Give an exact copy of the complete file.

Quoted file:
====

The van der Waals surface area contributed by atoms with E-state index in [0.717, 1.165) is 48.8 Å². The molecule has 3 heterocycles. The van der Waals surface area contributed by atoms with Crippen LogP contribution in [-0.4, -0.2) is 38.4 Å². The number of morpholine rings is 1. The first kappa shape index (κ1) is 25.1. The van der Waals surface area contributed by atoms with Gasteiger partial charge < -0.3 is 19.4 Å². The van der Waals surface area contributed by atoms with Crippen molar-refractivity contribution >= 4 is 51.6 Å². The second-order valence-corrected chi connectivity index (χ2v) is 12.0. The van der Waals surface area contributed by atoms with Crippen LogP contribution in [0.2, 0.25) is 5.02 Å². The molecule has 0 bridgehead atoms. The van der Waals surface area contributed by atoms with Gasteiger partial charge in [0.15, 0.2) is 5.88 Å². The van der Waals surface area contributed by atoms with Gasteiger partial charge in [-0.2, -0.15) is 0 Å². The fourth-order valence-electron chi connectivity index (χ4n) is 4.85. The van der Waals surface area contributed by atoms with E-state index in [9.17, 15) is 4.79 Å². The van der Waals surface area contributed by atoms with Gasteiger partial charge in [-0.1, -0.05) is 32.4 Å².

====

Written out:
The van der Waals surface area contributed by atoms with E-state index in [0.717, 1.165) is 48.8 Å². The molecule has 3 heterocycles. The van der Waals surface area contributed by atoms with Crippen LogP contribution in [-0.4, -0.2) is 38.4 Å². The number of morpholine rings is 1. The first kappa shape index (κ1) is 25.1. The van der Waals surface area contributed by atoms with Gasteiger partial charge < -0.3 is 19.4 Å². The van der Waals surface area contributed by atoms with Crippen molar-refractivity contribution >= 4 is 51.6 Å². The second-order valence-corrected chi connectivity index (χ2v) is 12.0. The van der Waals surface area contributed by atoms with Crippen LogP contribution in [0.2, 0.25) is 5.02 Å². The molecule has 0 bridgehead atoms. The van der Waals surface area contributed by atoms with Gasteiger partial charge in [0.15, 0.2) is 5.88 Å². The van der Waals surface area contributed by atoms with Gasteiger partial charge in [-0.2, -0.15) is 0 Å². The fourth-order valence-electron chi connectivity index (χ4n) is 4.85. The van der Waals surface area contributed by atoms with E-state index in [9.17, 15) is 4.79 Å². The van der Waals surface area contributed by atoms with Gasteiger partial charge in [-0.1, -0.05) is 32.4 Å².